The Case Of The Party-Going Wife
Can a wife attending late-night parties be deemed as cruelty towards her husband?
Rohit B. Khurana was convinced he had strong grounds to divorce his wife—Neha Rohit Khurana—and the trial court agreed. Married in April 1999, they had built a family with two children, but conjugal bliss had been elusive. The marital discord persisted, and in 2008, Khurana filed a petition under section 13 (1) (i-a) of the Hindu Marriage Act 1955 for grant of a decree of divorce on grounds of cruelty. Neha, a working woman, was allegedly in the habit of attending late-night parties—and according to him, was lacking in respect for the institutions of marriage and family.
Rohit complained to the court about Neha’s supposed aggressive and abusive ways—it seems she was short-tempered, made unreasonable monetary demands and often made a public scene to get her way. To support his petition for a divorce, Rohit cited several instances where he had felt slighted by Neha and her family: He especially had a bone to pick with his mother-in-law’s treatment of him.Despite the friction, the couple continued to live together—Neha apologized for their arguments in August 2002—and both parties decided to give their marriage a chance. But this armistice did not last long. Rohit alleged that Neha was back to attending late-night parties on the ‘pretext’ of having to entertain her clients from work and neglected her maternal duties. He pleaded that his wife’s ‘misdemeanours’ had brought on severe depression and he had been advised complete bed rest. The trial court granted his petition in February 2011.
Neha filed an appeal against the trial court’s judgement before the district court of Raigad. The appellate court was of the view that the trial court had not considered the entire evidence and the conduct of both parties. The trial court had also admitted several ‘verbose’ statements as part of evidence, which the appellate court struck down. In July 2012, the district judge ruled in Neha’s favour—the judgement and decree passed by the trial court was set aside. The appellate court had found the evidence against her insufficient. In January 2013, Rohit moved the Bombay High Court by way of a second appeal against the appellate court’s judgement.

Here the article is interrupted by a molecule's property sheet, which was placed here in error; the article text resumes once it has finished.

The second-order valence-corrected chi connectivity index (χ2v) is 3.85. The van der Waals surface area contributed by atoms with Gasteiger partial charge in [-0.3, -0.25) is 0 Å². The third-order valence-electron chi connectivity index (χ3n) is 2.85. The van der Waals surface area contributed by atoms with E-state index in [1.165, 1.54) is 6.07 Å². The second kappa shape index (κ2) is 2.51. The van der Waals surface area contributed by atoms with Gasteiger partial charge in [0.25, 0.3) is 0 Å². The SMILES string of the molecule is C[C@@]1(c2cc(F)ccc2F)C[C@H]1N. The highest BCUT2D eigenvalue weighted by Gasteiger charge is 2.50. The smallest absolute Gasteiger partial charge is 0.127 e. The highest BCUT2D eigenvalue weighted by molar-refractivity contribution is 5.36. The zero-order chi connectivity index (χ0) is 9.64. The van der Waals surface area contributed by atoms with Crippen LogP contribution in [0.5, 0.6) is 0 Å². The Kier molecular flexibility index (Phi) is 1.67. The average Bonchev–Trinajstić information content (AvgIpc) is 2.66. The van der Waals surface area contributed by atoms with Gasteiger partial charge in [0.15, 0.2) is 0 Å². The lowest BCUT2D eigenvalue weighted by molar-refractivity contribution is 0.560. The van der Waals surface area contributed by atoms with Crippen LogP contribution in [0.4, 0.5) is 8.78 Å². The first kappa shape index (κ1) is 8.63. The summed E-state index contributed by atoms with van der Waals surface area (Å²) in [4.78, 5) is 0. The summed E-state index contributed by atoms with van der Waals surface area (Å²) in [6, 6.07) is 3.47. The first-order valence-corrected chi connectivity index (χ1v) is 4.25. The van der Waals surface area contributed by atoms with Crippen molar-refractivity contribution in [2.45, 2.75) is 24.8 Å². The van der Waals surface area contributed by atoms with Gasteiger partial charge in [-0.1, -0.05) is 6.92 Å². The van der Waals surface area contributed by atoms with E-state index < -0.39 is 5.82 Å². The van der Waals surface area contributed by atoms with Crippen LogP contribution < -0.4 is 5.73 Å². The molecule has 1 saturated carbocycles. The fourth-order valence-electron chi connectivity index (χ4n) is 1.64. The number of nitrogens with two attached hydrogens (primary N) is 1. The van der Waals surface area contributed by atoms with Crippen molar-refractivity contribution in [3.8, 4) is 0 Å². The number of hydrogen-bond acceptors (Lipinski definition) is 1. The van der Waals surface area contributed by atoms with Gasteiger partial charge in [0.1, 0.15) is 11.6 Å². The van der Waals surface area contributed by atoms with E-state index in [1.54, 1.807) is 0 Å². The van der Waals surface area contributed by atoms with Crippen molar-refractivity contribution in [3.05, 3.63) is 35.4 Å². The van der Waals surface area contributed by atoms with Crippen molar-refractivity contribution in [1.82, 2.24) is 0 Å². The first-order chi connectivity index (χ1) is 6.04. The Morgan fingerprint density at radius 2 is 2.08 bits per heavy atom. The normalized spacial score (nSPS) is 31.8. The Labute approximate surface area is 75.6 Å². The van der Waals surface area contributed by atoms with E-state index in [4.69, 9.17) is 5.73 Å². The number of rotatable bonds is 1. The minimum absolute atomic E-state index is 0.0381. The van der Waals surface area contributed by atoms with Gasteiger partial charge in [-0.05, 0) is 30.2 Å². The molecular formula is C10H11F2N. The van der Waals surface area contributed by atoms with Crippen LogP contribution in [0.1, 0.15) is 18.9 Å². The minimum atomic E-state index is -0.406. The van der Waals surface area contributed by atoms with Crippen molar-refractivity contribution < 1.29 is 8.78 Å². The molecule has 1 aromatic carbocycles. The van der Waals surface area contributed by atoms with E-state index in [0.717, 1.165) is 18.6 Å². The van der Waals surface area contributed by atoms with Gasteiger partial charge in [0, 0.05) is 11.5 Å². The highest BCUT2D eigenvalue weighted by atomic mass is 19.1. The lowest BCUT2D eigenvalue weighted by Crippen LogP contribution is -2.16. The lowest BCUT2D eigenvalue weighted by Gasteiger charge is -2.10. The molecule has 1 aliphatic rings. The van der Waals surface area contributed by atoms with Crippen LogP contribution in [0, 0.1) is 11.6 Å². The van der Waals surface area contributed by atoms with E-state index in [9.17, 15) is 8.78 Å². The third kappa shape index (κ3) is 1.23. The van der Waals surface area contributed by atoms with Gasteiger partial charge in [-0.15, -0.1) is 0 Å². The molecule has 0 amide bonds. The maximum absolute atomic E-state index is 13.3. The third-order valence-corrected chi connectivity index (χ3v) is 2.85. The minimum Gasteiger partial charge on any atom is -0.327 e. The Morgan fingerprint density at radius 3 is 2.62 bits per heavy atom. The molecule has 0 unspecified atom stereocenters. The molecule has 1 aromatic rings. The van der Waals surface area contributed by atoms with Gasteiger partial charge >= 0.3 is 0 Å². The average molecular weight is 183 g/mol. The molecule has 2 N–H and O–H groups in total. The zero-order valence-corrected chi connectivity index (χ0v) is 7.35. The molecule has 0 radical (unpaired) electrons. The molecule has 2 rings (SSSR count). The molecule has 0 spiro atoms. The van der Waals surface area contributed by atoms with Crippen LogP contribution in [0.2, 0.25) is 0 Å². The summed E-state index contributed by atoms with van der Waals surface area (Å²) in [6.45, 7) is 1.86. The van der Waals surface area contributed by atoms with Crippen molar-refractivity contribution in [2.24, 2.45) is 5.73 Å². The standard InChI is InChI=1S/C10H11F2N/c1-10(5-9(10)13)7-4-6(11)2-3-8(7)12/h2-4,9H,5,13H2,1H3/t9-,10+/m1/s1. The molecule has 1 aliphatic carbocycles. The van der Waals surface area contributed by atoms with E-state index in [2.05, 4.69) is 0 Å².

Does a wife’s role and behaviour need to be defined and determined by her husband? What are the conjugal norms that couples should follow in a 21st-century marriage? Was Rohit Khurana’s concerns about his wife’s socializing, as grounds for a divorce, legitimate? You be the judge.
In July 2015, the Bombay High Court ruled that a wife attending late-night parties cannot be deemed ‘cruelty’. The court addressed the various incidents that Rohit had presented as evidence of his wife’s ‘cruel behaviour’ towards him and ruled that it found the appellate court’s view of the evidence correct. Regarding Neha’s conduct, the court ruled that, “element of mental or physical cruelty is not proved even by probabilities.” It could not be proven that on a particular date Neha consumed excess liquor and had reached home late. In fact, Neha had produced evidence to show that in one instance, Rohit had brought home a drunk friend, who was unable to return to her residence alone. Justice M. L. Tahaliyani ruled, “Socializing ... in the present society is permissible … This indicates that life of the Appellant and Respondent No. 1 was not a normal life of conservative married couple[s]. Both of them ... were in [the] habit of enjoying parties. Therefore, it cannot be concluded that Respondent No. 1 had subjected the Appellant to cruelty, either physical or mental ... therefore, he is not entitled for a decree of divorce on the ground of cruelty.”
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